Like his mentor Begin, Sharon has no intention of recognizing an independent Palestinian State in the West Bank and Gaza with Jerusalem as its capital. Like the former, he also believes that the West Bank and Gaza should remain permanently “frozen” in a state of self-autonomy under Israeli tutelage. In a real sense though, the Israelis are caught between a rock and a hard place. They don’t want to annex the West Bank and Gaza because this would only hasten the process by which Israel becomes a Jewish State with an Arab majority. And, on the other hand, they don’t want to recognize Palestinian independence for fear of setting in motion an irredentist movement. After all, recognition of a Palestinian State would be tantamount to recognition of their ownership of the land. It goes without saying, therefore, that if Israel is forced to relinquish the West Bank and Gaza, it can also do the same for other territory acquired by force. Meanwhile, the Palestinians have affirmed through this Intifada that their struggle is not limited to dismantling illegal Jewish settlements but, moreover, for the attainment of independence and full sovereign rights over their land, territorial waters, air space, natural resources and geographic borders.

The dilemma before the Israeli leadership for the present centres around how much longer can it continue to imprison and repress three million Palestinians who are not citizens of the Jewish State. Even though this policy apparently enjoys the support of the Israeli electorate and the United States of America, it would always remain an illegal one. Consequently, no Palestinian leadership can transform by the stroke of a pen Israel’s de facto status into a de jure one. To the same degree, no Israeli government can transmute the national struggle of the Palestinian “people” into a “community” campaign for civil liberties.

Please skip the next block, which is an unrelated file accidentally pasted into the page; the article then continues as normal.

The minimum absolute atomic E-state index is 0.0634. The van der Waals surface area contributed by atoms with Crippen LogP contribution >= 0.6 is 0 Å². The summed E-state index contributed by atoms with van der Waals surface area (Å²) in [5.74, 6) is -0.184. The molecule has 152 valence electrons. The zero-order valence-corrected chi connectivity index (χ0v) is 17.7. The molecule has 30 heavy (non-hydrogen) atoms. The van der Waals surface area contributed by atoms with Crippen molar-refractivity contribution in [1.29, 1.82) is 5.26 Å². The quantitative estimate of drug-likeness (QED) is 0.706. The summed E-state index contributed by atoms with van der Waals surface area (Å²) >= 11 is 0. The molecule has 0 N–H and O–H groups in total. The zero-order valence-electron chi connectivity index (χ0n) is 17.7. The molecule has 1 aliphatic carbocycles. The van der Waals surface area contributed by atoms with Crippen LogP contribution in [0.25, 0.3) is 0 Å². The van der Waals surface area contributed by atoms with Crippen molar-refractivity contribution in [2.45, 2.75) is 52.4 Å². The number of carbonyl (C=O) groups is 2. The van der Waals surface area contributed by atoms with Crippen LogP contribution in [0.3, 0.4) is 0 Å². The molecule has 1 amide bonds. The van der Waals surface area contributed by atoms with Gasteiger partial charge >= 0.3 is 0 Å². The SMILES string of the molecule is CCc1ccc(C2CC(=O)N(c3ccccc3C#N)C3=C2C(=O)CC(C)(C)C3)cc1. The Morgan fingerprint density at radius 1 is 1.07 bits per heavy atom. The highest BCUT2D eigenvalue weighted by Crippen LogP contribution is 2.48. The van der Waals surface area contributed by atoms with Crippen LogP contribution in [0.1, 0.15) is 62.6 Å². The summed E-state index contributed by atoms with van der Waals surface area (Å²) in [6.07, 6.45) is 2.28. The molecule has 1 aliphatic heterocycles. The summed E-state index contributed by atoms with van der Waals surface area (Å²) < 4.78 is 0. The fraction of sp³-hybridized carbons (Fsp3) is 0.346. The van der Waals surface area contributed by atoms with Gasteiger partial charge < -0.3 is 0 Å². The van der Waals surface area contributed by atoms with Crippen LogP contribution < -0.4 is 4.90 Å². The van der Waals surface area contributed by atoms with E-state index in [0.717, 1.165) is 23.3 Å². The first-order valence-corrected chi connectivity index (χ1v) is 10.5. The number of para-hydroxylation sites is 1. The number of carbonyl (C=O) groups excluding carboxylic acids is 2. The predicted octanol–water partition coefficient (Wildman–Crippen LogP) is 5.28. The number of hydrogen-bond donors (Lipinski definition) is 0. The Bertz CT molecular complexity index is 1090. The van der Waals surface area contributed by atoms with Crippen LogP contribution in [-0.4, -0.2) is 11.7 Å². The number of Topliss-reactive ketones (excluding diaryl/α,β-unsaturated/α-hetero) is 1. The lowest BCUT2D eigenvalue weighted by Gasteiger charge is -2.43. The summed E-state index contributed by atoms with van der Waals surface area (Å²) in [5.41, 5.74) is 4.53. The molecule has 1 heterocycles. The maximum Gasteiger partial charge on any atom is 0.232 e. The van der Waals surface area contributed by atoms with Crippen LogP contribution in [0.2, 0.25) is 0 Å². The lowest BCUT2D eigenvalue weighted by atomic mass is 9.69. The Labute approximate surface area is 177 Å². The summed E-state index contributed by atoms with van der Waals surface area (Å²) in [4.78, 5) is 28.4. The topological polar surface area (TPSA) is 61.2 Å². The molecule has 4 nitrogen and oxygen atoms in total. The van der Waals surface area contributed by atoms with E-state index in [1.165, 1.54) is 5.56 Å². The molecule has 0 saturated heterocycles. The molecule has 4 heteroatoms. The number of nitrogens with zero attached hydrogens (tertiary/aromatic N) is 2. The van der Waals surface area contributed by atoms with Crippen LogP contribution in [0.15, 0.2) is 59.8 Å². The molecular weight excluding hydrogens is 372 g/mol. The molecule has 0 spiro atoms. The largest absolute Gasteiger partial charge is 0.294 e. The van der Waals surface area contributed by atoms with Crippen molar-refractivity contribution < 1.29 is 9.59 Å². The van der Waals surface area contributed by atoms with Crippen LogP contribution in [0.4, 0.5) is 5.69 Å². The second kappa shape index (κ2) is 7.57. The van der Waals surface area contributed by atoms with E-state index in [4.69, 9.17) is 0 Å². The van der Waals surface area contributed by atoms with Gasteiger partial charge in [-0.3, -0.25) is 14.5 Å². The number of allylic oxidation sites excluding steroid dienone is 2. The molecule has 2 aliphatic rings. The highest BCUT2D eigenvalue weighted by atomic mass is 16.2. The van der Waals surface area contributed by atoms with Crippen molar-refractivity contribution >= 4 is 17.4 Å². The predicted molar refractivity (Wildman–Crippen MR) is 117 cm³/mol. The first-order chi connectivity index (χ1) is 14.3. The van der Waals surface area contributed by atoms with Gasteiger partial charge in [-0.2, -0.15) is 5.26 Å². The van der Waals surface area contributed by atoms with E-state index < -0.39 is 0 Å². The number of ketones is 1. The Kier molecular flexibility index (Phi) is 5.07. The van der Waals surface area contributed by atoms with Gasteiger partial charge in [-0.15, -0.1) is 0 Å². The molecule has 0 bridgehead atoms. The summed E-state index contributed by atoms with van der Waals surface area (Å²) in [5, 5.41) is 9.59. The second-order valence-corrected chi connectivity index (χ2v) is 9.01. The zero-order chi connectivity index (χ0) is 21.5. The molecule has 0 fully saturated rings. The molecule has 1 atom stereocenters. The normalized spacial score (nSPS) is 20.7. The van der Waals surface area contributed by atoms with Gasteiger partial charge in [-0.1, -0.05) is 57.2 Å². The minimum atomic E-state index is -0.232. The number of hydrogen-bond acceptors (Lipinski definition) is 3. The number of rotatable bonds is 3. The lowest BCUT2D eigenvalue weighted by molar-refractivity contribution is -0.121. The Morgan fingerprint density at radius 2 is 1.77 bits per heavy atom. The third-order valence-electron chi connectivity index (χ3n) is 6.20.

On the whole there is a growing feeling within Israeli society that it squandered the opportunity presented in 1967, that is, it should have pressed for a more sweeping expulsion of Palestinians at the time. According to that logic, the world order upholds the principle that ownership of territories rests with those who inhabit it. Hence, just as they expelled 805,000 Palestinians in 1948 to make a claim for ownership, similarly they aspire to “transfer” (expel) more today in order to reinforce their claim to the West Bank and Gaza.

As he continues to court his extremist constituency, Israel’s Prime Minister is increasingly challenged to enact the racist ideas popularized by Meir Kahane (founder of the extremist Kach party). That if it is possible for Israel to hold on to settlements for three decades despite Arab and international opposition, then it could also expel the Palestinians and expect no resistance. Kahane warned in an interview conducted by Mergui and Simonnot that once the Arabs become a majority, as all the demographic trends suggest, they would no longer accept living in a country called a Jewish State with a Law of Return that applies to Jews only. Hence, this is why he advocated that they should be moved out now.

The current blockade and siege of the West Bank is Ariel Sharon’s response to this and similar propositions. By making life intolerable for the Palestinians, he hopes they would be forced to move out. By destroying their agriculture to the tune of $288 million in the eight months since September 2000, he expects that desperation and battle fatigue will set in. By the destruction of homes, schools, hospitals and factories, he aims to provoke a mass exodus. More ominously, he seeks through the sustained attacks upon the PA’s infrastructure and security apparatus to force an exit similar to the PLO withdrawal from Beirut in 1982.